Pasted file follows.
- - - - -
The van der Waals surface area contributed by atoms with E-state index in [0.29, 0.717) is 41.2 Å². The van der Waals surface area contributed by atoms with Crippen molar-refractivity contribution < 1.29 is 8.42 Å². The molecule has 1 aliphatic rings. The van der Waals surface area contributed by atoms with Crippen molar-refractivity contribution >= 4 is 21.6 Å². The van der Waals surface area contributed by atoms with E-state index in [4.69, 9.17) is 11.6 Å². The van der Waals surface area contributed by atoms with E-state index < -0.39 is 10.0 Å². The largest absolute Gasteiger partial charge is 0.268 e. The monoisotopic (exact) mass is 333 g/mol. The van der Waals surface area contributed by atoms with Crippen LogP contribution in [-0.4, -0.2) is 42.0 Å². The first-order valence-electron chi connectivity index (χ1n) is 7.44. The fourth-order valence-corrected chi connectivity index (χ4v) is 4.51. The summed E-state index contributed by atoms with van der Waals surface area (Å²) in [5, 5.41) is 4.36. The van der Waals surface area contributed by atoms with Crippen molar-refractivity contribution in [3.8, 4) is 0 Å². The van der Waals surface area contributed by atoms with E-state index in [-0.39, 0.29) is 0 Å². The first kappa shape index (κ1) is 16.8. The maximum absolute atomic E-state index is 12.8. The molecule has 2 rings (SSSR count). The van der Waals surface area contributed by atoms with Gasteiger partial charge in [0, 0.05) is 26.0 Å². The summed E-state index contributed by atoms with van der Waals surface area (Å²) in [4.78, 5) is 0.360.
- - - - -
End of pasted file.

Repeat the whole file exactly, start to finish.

The van der Waals surface area contributed by atoms with E-state index in [0.29, 0.717) is 41.2 Å². The van der Waals surface area contributed by atoms with Crippen molar-refractivity contribution < 1.29 is 8.42 Å². The molecule has 1 aliphatic rings. The van der Waals surface area contributed by atoms with Crippen molar-refractivity contribution >= 4 is 21.6 Å². The van der Waals surface area contributed by atoms with E-state index in [4.69, 9.17) is 11.6 Å². The van der Waals surface area contributed by atoms with E-state index < -0.39 is 10.0 Å². The largest absolute Gasteiger partial charge is 0.268 e. The monoisotopic (exact) mass is 333 g/mol. The van der Waals surface area contributed by atoms with Crippen LogP contribution in [-0.4, -0.2) is 42.0 Å². The first-order valence-electron chi connectivity index (χ1n) is 7.44. The fourth-order valence-corrected chi connectivity index (χ4v) is 4.51. The summed E-state index contributed by atoms with van der Waals surface area (Å²) in [5, 5.41) is 4.36. The van der Waals surface area contributed by atoms with Crippen molar-refractivity contribution in [3.8, 4) is 0 Å². The van der Waals surface area contributed by atoms with E-state index in [-0.39, 0.29) is 0 Å². The first kappa shape index (κ1) is 16.8. The maximum absolute atomic E-state index is 12.8. The molecule has 2 rings (SSSR count). The van der Waals surface area contributed by atoms with Gasteiger partial charge in [0, 0.05) is 26.0 Å². The summed E-state index contributed by atoms with van der Waals surface area (Å²) in [4.78, 5) is 0.360.